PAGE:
Low Stress Cattle Handling

clinic taught by Lauren Schuman

These are my notes from a clinic on handling and herding cattle , taught by Lauren Schuman. She gives seminars on low stress handling for beef cattle all over the country. Low stress handling is old news to dairy cattle handlers but it is a new enlightenment for many in the beef industry with its tradition of yahoo cowboysim.


(Pam Green's clinic notes, copyright 1994)

Lauren Schuman's ranch is in Humbolt county : very steep, boggy, & timbered. Plenty of places a horse can't go but a cow can. Lauren gives clinics on "Low Stress Cattle Handling, " a concept long practiced by dairy cattle handlers, but a new revelation to most beef cattle handlers. It is also highly relevant to trial competitors.

"Wild" unruly cattle are mostly caused by humans. Treat 'em rough and they'll become wild. No breed is inherently hard to handle --- (implied : prejudice that breed is hard to handle can cause handler to be rough and thus create problems).

Gathering cattle on horseback. Lauren prefers to ride as close to cattle as they will allow before sending dogs. She wants to be able to see if there are problems, e.g. a downed cow or a calf on wrong side of fence (separated from dam). When on horseback, your position vis a vis cattle is the same as it would be on foot.

Flight zone. Flight zone becomes small in cattle that have been handled well and a lot. Some breed differences , but also substantial individual differences obvious in demos. E.g. individual who Lauren said had longer flight distance and would jump fence at provocation soon proved Lauren correct !! (Pam's note : for many trial cattle, the flight distance from the human handler will be much larger than that from the dog !)

Separation anxiety. Beef cow must produce and raise a calf every year (to be economic). She gets used to handler's efforts to separate her calf off from her for treatments, weaning, etc. Brama and Brama crosses have stronger flocking instinct, more upset at being separated. In demos, noticed substantial individual differences in tolerance of individuals towards being separated from herd.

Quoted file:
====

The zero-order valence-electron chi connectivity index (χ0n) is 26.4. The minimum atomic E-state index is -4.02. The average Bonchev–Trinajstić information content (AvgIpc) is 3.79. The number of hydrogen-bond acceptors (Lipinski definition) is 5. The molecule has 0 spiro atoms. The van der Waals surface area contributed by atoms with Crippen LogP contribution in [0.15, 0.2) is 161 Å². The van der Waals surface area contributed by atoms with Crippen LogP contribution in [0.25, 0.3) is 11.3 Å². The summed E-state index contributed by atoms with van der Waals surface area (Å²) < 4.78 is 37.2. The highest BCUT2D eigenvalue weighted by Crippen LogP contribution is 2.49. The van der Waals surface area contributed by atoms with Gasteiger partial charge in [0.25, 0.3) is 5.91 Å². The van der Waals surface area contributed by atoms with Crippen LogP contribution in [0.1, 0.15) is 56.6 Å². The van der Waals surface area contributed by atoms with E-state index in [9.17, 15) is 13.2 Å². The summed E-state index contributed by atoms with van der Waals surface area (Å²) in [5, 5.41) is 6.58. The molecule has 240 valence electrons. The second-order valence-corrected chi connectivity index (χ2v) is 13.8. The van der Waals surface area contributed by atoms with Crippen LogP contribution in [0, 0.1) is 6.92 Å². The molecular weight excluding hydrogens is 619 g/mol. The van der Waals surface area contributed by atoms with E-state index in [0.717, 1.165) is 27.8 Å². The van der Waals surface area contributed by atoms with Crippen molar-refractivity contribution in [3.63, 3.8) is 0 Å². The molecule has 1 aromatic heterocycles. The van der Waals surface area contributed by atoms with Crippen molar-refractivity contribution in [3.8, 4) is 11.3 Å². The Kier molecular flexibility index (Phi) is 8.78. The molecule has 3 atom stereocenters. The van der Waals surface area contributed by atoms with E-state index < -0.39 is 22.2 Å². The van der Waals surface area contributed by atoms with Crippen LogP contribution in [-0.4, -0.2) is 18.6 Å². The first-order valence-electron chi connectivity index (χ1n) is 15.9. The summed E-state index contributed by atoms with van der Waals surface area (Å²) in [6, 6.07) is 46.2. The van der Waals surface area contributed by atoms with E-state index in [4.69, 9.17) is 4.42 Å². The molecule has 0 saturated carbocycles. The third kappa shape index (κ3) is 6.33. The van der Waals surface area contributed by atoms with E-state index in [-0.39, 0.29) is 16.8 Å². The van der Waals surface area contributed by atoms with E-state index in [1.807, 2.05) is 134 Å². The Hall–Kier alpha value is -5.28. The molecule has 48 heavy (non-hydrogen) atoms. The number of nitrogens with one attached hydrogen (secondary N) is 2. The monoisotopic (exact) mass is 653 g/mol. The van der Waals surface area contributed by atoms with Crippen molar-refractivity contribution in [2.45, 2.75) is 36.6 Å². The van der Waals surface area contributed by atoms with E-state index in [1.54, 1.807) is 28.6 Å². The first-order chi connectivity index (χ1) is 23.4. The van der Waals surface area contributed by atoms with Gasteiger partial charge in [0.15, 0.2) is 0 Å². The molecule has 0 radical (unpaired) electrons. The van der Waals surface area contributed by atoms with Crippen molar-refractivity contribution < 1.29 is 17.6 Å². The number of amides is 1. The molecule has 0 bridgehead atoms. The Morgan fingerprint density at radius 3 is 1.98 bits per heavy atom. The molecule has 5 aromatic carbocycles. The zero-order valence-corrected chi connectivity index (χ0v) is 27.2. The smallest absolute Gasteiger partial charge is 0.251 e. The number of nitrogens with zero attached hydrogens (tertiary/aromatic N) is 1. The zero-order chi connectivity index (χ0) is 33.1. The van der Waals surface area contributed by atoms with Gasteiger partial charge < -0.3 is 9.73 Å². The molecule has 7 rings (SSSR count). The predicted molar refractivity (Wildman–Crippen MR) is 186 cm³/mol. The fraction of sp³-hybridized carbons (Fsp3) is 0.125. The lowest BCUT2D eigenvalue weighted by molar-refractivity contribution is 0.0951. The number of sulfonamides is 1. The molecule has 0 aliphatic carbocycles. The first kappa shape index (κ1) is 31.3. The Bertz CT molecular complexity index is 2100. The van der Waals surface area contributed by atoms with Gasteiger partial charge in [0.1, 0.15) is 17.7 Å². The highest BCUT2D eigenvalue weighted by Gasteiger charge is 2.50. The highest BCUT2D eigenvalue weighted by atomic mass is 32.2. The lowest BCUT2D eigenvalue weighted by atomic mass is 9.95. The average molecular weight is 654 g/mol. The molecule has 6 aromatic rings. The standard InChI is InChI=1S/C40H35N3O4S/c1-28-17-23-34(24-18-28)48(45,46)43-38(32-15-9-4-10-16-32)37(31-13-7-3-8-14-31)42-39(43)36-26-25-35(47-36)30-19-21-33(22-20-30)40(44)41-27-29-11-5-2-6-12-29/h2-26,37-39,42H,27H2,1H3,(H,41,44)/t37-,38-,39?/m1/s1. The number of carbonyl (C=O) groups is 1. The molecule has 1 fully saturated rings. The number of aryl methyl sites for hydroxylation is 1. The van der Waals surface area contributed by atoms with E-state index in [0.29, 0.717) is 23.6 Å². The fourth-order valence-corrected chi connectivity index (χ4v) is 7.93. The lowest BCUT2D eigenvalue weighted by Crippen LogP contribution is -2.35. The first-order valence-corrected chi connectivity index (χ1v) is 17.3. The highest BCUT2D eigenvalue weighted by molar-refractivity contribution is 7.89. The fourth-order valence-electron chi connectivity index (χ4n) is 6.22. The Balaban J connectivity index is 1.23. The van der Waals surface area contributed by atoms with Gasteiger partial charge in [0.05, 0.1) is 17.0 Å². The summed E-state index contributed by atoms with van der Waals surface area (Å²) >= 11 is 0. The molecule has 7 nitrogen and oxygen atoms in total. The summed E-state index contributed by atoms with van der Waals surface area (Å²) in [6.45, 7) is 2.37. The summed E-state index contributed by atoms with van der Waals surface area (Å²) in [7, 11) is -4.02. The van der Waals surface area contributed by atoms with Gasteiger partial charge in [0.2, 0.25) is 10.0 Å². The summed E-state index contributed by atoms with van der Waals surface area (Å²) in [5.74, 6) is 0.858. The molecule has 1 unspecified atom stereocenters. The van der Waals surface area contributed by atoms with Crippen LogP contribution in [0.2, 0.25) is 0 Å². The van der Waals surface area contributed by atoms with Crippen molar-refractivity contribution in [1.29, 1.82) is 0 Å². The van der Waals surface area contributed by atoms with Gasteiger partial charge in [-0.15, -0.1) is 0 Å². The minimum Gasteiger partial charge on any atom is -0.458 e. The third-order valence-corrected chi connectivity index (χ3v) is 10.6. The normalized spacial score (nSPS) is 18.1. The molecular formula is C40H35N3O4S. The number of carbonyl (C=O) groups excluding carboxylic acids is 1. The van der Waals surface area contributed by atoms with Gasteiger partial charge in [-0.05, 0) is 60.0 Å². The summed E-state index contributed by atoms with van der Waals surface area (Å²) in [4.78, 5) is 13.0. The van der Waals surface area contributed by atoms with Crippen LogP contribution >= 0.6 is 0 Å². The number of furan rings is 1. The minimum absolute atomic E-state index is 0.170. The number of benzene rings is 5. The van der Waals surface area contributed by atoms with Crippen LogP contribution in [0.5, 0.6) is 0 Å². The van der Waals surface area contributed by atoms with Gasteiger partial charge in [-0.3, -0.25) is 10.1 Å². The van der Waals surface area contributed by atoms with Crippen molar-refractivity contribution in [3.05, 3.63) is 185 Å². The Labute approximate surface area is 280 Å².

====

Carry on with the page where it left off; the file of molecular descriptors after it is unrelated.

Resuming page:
Cattle eyesight : Cattle are fish-eyed, with depth perception that is very different from human. Cow lowers head in order to see better, i.e. to see things on or near ground. E.g. will balk at shadow on ground, then lower head to inspect.

Cattle have 2 blind spots : blind dead ahead &blind dead behind . Cattle are apt to kick if startled from blind behind spot. If you are in blind spot, either move to side to "catch eye" or else make a bit of noise --- e.g. Lin's trick of slapping your thigh, or Greg's trick of snapping fingers, or talk to cow --- or light tap from a lightweight longer-than-kick-distance stick.

Pinkeye, caused by fly : inflamed eye. can lead to damaged or even blind eye. Stressed cow is more vulnerable.

Cattle like to circle. Therefore pens are better without square corners; chutes should be curved, etc. (Question : is fondness for circling related to blind spot ahead and behind? I.e. all perceived influence would be from side rather than dead front or dead rear, thus tending to cause some degree of turn.)

When cow is relaxed : chew cud, lying down, not shitting. If you handle cattle calmly, you'll have a fairly clean corral : less shit and less loose sloppy shit.